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Zero Grain Food


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Guest pcotton3

I have been feeding my greyhound a grain-free food since I got her in September. Then recently I saw an article that said this is a bad idea. Can I please get some information from those who can share food ideas?

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FWIW, my opinion is that dogs are not obligate carnivores, like cats are, meaning that, while they *can* eat an all meat diet, they will probably do better on a more omnivorous diet, including veggies, fruits, and some form of carbohydrate. Dogs developed and evolved alongside human beings, and their digestive systems are closely aligned with ours (though not identical). Carbs provide an important source of nutrients in people and they do the same in dogs, but the carbs do not have to come from overly processed sources like common grains and/or corn products.

 

I have no hard data to back this up though.

Chris - Mom to: Lilly, Felicity (DeLand), and Andi (Braska Pandora)

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Angels: Libby (Everlast), Dorie (Dog Gone Holly), Dude (TNJ VooDoo), Copper (Kid's Copper), Cash (GSI Payncash), Toni (LPH Cry Baby), Whiskey (KT's Phys Ed), Atom

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IMO "grain free" is the new "I take better care of my dog than you do" buzzword. I remember years ago when Blue Buffalo"s "No corn no wheat no soy" was the mantra. If you go to any greyhound farm in the country I'll bet the pups growing up are being fed a food with corn in it. At the track they usually mix pasta and veggies into the raw meat.

 

I"m of the "if it ain't broke don't fix it" camp so if your dog does fine on whatever grain free you're feeding him then keep on keeping on.

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i agree with the 2 posts above. some people really swear by grain free, some by vegetarian diets (???).

how does your dog's coat, muscle, appearance seem on a diet w/ grains?

are there any noted allergic reactions(hard to tell trees and grasses are pollinating, weepy eyes, itchy paws- usually mold reaction)?

poop wise, some people go non-grain but in my experience it's often the fat content that is setting their poop off.

 

personally, i believe that we as dog owners should NOT go broke feeding our dogs. there are plenty of reasonably priced options out there that won't break your budget. also, unless your dog is running/hunting/tracking daily it does not need super high protein foods. as in our life, everything in moderation....food, drink and everything else.

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Depends on the dog. I would feed a quality food that is mostly meat, but most dogs don't really need grain free. Obviously, there are dogs, just like people, with allergies and such, but don't assume a sensitivity until proven :)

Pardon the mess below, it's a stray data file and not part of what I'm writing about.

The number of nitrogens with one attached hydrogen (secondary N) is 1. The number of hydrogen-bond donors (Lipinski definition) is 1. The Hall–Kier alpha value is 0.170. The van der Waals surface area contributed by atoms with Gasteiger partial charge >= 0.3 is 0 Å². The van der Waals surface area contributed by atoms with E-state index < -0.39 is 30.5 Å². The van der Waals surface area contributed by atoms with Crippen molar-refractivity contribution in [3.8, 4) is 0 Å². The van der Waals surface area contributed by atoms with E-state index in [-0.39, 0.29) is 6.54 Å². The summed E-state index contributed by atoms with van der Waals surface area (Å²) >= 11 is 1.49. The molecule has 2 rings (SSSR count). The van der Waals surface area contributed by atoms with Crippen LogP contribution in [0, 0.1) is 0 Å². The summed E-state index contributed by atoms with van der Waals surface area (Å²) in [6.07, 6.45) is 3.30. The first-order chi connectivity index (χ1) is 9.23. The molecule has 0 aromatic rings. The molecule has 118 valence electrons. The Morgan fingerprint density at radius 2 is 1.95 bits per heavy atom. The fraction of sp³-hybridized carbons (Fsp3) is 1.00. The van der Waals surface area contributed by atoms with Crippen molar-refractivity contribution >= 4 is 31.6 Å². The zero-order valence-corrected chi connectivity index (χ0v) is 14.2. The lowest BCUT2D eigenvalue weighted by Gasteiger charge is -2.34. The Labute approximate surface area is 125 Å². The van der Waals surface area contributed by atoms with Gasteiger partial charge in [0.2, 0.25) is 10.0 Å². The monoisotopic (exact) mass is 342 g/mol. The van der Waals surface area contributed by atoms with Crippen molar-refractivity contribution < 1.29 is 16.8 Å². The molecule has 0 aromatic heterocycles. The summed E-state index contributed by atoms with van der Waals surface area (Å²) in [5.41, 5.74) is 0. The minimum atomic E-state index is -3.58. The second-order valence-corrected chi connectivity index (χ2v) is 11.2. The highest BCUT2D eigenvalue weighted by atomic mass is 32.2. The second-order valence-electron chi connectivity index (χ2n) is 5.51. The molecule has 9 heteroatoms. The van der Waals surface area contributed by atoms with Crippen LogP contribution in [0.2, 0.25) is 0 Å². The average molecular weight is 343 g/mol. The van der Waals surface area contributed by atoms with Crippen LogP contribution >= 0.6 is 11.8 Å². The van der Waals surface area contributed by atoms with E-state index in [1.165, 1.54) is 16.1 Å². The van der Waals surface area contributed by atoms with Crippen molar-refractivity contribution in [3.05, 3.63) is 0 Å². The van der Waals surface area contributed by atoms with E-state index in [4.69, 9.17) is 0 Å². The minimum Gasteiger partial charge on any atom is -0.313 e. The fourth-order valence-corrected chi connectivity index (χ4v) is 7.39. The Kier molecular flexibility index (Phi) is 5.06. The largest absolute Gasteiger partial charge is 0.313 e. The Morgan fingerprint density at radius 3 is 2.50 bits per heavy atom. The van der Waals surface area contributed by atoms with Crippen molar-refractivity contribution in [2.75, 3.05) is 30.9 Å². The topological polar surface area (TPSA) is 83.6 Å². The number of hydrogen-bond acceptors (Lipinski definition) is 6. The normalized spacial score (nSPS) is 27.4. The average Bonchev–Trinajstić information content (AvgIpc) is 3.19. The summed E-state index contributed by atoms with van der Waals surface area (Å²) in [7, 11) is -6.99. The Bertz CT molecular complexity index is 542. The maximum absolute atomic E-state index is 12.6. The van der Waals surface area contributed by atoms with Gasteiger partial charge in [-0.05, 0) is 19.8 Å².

This advice comes to you from someone who had an IBS dog who couldn't eat any processed food, but he was the exception.

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I'll pipe in and agree that grain free is a fad and just another way for food manufacturers to raise their bottom line. I always refer to the dog I had growing up: A Boxer who was fed <gulp> Gravy Train. We got her at 9 weeks of age. She lived to be almost 10. I don't know if they even make Gravy Train any more, but the point is, as said above, whatever works. If the weight stays the same, the coat is good, and the poo is good, then don't worry.

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Grain free food isn't "bad" if you and your dog like it. It has become a bit of a fad though, and if you read the ingredients a lot of grain free foods have the same amount of meat as regular foods (they just add peas and potatoes instead of grains). Other brands have a higher meat content, but you really have to read ingredients and not just the buzz words on the bag. I do tend to buy grain free simply because I like the ingredients more, not that I am against feeding any grains at all.

 

I do not believe that higher protein is bad for dogs personally, even less active ones. There have been a few newer studies that have shown that high protein benefits dogs, especially senior ones. So...the higher protein in these foods isn't something I worry about.

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Grain free food isn't "bad" if you and your dog like it. It has become a bit of a fad though, and if you read the ingredients a lot of grain free foods have the same amount of meat as regular foods (they just add peas and potatoes instead of grains). Other brands have a higher meat content, but you really have to read ingredients and not just the buzz words on the bag. I do tend to buy grain free simply because I like the ingredients more, not that I am against feeding any grains at all.

 

I do not believe that higher protein is bad for dogs personally, even less active ones. There have been a few newer studies that have shown that high protein benefits dogs, especially senior ones. So...the higher protein in these foods isn't something I worry about.

 

 

I would generally agree, although there are caveats. The higher the protein in the food, the harder the kidneys have to work to process it. An unecessaryly high protein food *can* contribute to the development of kidney disease. Also, too high of a protein amount can also contribute to the horrific, paint-peeling greyhound gas issue!

 

Bottom line is you have to understand what your dog needs and doesn't need, and be willing to do the work to find out what is best for them at each stage of their life.

Chris - Mom to: Lilly, Felicity (DeLand), and Andi (Braska Pandora)

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Angels: Libby (Everlast), Dorie (Dog Gone Holly), Dude (TNJ VooDoo), Copper (Kid's Copper), Cash (GSI Payncash), Toni (LPH Cry Baby), Whiskey (KT's Phys Ed), Atom

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Guest Noosh

I am new to the best-food-grain-cereal-free dog food debate.